When we discuss divine sovereignty and human freedom, we must properly define both and not compromise on either. One of the favorite texts relating both sides of the issue is Acts 2: 23. It speaks of the crucifixion of Christ and gives the ultimate and final cause along with the proximate and immediate cause. “This Man delivered over by the predetermined plan and foreknowledge of God, you nailed to a cross by the hands of godless men and put Him to death.” This Scripture speaks of both divine sovereignty and human freedom.
Once again, let’s be careful how we define human freedom. Most people think of freedom as autonomy. Literally, autonomy means I make all the rules. We know this is not true. We all live by many rules we have not made. Examples are the rules of nature, the rules in our homes, the rules operative at school, at work and in government. We all operate with certain confinements. I live within the framework of my seventy-nine-year-old male body. I cannot do otherwise. Freedom is not autonomy. There are things I cannot decide to do. I cannot turn back the clock. A paraplegic cannot decide to walk.
On the other hand, suppose a fellow put a gun to my head and said, “Renounce your faith in Jesus Christ or I will pull the trigger.” I have a choice. To save my skin, I can renounce Christ. However, I have the prospect that Christ will reject me on the other side of the grave. I can say, “Pull the trigger.” I am not forced to renounce Christ. The gunman cannot “make me” renounce Christ. I am free. I am not making the rules of this little game. I am not autonomous; I am free. Hopefully, you see the difference.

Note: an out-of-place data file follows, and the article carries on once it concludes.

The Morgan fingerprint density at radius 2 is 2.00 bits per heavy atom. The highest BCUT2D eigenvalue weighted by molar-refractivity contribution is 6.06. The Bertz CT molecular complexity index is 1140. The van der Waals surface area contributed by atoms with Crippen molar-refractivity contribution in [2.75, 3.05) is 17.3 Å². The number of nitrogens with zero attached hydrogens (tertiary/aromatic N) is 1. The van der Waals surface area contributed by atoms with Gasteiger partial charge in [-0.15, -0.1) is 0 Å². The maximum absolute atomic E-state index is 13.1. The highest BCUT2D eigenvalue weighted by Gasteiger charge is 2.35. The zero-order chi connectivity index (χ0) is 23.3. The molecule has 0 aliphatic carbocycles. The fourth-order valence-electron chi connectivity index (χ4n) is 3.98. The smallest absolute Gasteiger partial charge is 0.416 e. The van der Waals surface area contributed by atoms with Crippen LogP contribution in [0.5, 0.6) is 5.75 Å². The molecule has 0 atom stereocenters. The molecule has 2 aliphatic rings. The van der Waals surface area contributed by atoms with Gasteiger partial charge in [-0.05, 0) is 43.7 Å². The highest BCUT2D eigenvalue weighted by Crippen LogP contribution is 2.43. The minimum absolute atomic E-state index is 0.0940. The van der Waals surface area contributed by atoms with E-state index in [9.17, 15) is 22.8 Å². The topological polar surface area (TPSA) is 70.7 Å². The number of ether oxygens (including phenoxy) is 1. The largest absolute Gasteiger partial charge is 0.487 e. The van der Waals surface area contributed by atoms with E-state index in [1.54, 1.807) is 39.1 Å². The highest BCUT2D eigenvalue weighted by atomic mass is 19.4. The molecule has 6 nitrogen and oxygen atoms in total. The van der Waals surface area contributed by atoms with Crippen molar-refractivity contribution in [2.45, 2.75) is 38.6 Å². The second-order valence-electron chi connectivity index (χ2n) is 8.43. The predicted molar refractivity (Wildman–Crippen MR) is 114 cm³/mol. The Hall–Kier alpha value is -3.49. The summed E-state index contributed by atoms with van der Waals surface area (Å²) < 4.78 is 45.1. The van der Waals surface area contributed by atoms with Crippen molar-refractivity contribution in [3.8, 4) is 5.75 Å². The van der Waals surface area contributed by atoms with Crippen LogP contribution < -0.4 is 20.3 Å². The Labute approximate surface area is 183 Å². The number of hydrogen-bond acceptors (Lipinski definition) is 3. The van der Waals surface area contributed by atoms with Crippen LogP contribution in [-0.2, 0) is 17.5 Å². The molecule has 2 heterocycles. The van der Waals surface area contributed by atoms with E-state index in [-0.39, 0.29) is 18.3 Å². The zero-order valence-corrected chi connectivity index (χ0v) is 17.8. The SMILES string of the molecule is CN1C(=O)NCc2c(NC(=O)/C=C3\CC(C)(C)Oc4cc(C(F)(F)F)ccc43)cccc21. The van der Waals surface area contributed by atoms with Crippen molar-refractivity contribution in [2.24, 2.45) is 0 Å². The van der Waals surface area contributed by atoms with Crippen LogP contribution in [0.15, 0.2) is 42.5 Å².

Beyond doubt, God is sovereign. Acts 2:23, along with many other verses in the Bible, teaches this. At the same time, the Bible and experience teach us about human freedom. I freely make hundreds and even thousands of decisions each day from the moment I get up in the morning to the time I lay my head on the pillow at night. God is sovereign; human beings are free.
We also know nothing can take place outside the sovereign plans and purposes of God. Every event, every action, every thought, every word spoken comes within the scope of God’s sovereign will. This includes evil. Take the example of the most heinous and evil act ever committed, the crucifixion of the innocent Son of God. With regard to this evil act we rightly say, along with Scripture, hateful human beings freely carried it out. They sinned, not God. Not only so, God had a very good purpose for this evil act. God caused ultimate good to come from this evil, salvation. I, therefore, affirm God has good reasons for the presence of evil in His universe. Nothing, including evil, is outside the purview of God’s sovereign will.
Finally, this means divine sovereignty encompasses and includes human freedom. We can therefore rightly define predestination as God’s decreeing the free acts of men. The Westminster Confession of Faith puts it this way. “God, from all eternity, did, by the most wise and holy counsel of His own will freely, and unchangeably ordain whatsoever comes to pass: yet so, as thereby neither is God the author of sin, nor is violence offered to the will of the creatures; nor is the liberty or contingency of second causes taken away, but rather established.” One of the proof texts is Acts 2:23.